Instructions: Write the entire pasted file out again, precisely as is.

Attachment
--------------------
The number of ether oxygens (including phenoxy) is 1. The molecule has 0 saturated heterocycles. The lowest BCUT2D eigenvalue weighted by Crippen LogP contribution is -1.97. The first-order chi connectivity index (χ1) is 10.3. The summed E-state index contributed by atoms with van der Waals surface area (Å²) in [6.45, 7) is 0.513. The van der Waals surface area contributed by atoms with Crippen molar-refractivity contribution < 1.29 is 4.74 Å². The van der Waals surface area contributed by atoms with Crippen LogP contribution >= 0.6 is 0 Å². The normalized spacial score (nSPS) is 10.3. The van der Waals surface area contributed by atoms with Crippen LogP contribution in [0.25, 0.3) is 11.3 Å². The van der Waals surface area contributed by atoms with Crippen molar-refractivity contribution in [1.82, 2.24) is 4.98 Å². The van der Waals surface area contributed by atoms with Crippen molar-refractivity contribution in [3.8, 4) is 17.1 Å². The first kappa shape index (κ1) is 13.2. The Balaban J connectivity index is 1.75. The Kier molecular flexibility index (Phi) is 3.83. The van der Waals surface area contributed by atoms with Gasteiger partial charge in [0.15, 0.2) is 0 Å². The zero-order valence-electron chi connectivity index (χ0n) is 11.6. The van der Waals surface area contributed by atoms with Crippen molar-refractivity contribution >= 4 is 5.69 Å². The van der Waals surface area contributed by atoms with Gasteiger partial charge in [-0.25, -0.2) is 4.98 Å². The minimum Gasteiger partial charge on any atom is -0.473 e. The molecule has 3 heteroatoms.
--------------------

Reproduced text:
The number of ether oxygens (including phenoxy) is 1. The molecule has 0 saturated heterocycles. The lowest BCUT2D eigenvalue weighted by Crippen LogP contribution is -1.97. The first-order chi connectivity index (χ1) is 10.3. The summed E-state index contributed by atoms with van der Waals surface area (Å²) in [6.45, 7) is 0.513. The van der Waals surface area contributed by atoms with Crippen molar-refractivity contribution < 1.29 is 4.74 Å². The van der Waals surface area contributed by atoms with Crippen LogP contribution >= 0.6 is 0 Å². The normalized spacial score (nSPS) is 10.3. The van der Waals surface area contributed by atoms with Crippen LogP contribution in [0.25, 0.3) is 11.3 Å². The van der Waals surface area contributed by atoms with Crippen molar-refractivity contribution in [1.82, 2.24) is 4.98 Å². The van der Waals surface area contributed by atoms with Crippen molar-refractivity contribution in [3.8, 4) is 17.1 Å². The first kappa shape index (κ1) is 13.2. The Balaban J connectivity index is 1.75. The Kier molecular flexibility index (Phi) is 3.83. The van der Waals surface area contributed by atoms with Gasteiger partial charge in [0.15, 0.2) is 0 Å². The zero-order valence-electron chi connectivity index (χ0n) is 11.6. The van der Waals surface area contributed by atoms with Crippen molar-refractivity contribution >= 4 is 5.69 Å². The van der Waals surface area contributed by atoms with Gasteiger partial charge in [-0.25, -0.2) is 4.98 Å². The minimum Gasteiger partial charge on any atom is -0.473 e. The molecule has 3 heteroatoms.